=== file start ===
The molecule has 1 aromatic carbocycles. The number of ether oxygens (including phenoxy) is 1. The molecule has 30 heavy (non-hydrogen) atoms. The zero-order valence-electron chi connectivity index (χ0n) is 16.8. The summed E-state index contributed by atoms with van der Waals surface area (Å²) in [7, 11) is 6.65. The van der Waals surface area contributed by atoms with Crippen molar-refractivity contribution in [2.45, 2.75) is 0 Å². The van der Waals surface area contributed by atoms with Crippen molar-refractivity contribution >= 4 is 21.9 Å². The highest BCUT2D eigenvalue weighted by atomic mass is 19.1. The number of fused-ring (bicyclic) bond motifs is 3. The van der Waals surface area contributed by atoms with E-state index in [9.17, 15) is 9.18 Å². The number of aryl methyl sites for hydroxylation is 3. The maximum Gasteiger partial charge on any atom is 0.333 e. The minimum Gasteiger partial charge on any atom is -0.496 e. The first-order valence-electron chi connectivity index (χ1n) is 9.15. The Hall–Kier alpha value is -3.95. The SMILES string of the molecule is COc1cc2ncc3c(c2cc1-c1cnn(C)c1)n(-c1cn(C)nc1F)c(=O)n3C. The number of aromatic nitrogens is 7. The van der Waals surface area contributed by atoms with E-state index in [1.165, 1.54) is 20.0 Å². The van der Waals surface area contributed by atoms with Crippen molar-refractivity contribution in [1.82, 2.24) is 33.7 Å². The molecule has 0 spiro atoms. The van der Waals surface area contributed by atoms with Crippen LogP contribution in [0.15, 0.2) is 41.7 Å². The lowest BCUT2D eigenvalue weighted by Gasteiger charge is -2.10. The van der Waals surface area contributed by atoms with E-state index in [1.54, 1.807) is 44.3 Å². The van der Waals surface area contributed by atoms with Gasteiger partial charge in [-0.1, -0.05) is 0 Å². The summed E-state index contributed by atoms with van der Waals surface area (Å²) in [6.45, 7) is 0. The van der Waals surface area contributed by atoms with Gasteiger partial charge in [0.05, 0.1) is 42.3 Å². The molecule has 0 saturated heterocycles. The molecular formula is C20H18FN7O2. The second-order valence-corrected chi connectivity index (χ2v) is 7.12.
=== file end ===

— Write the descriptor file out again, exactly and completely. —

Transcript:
The molecule has 1 aromatic carbocycles. The number of ether oxygens (including phenoxy) is 1. The molecule has 30 heavy (non-hydrogen) atoms. The zero-order valence-electron chi connectivity index (χ0n) is 16.8. The summed E-state index contributed by atoms with van der Waals surface area (Å²) in [7, 11) is 6.65. The van der Waals surface area contributed by atoms with Crippen molar-refractivity contribution in [2.45, 2.75) is 0 Å². The van der Waals surface area contributed by atoms with Crippen molar-refractivity contribution >= 4 is 21.9 Å². The highest BCUT2D eigenvalue weighted by atomic mass is 19.1. The number of fused-ring (bicyclic) bond motifs is 3. The van der Waals surface area contributed by atoms with E-state index in [9.17, 15) is 9.18 Å². The number of aryl methyl sites for hydroxylation is 3. The maximum Gasteiger partial charge on any atom is 0.333 e. The minimum Gasteiger partial charge on any atom is -0.496 e. The first-order valence-electron chi connectivity index (χ1n) is 9.15. The Hall–Kier alpha value is -3.95. The SMILES string of the molecule is COc1cc2ncc3c(c2cc1-c1cnn(C)c1)n(-c1cn(C)nc1F)c(=O)n3C. The number of aromatic nitrogens is 7. The van der Waals surface area contributed by atoms with E-state index in [1.165, 1.54) is 20.0 Å². The van der Waals surface area contributed by atoms with Crippen molar-refractivity contribution in [1.82, 2.24) is 33.7 Å². The molecule has 0 spiro atoms. The van der Waals surface area contributed by atoms with Crippen LogP contribution in [0.15, 0.2) is 41.7 Å². The lowest BCUT2D eigenvalue weighted by Gasteiger charge is -2.10. The van der Waals surface area contributed by atoms with E-state index in [1.54, 1.807) is 44.3 Å². The van der Waals surface area contributed by atoms with Gasteiger partial charge in [-0.1, -0.05) is 0 Å². The summed E-state index contributed by atoms with van der Waals surface area (Å²) in [6.45, 7) is 0. The van der Waals surface area contributed by atoms with Gasteiger partial charge in [0.05, 0.1) is 42.3 Å². The molecule has 0 saturated heterocycles. The molecular formula is C20H18FN7O2. The second-order valence-corrected chi connectivity index (χ2v) is 7.12.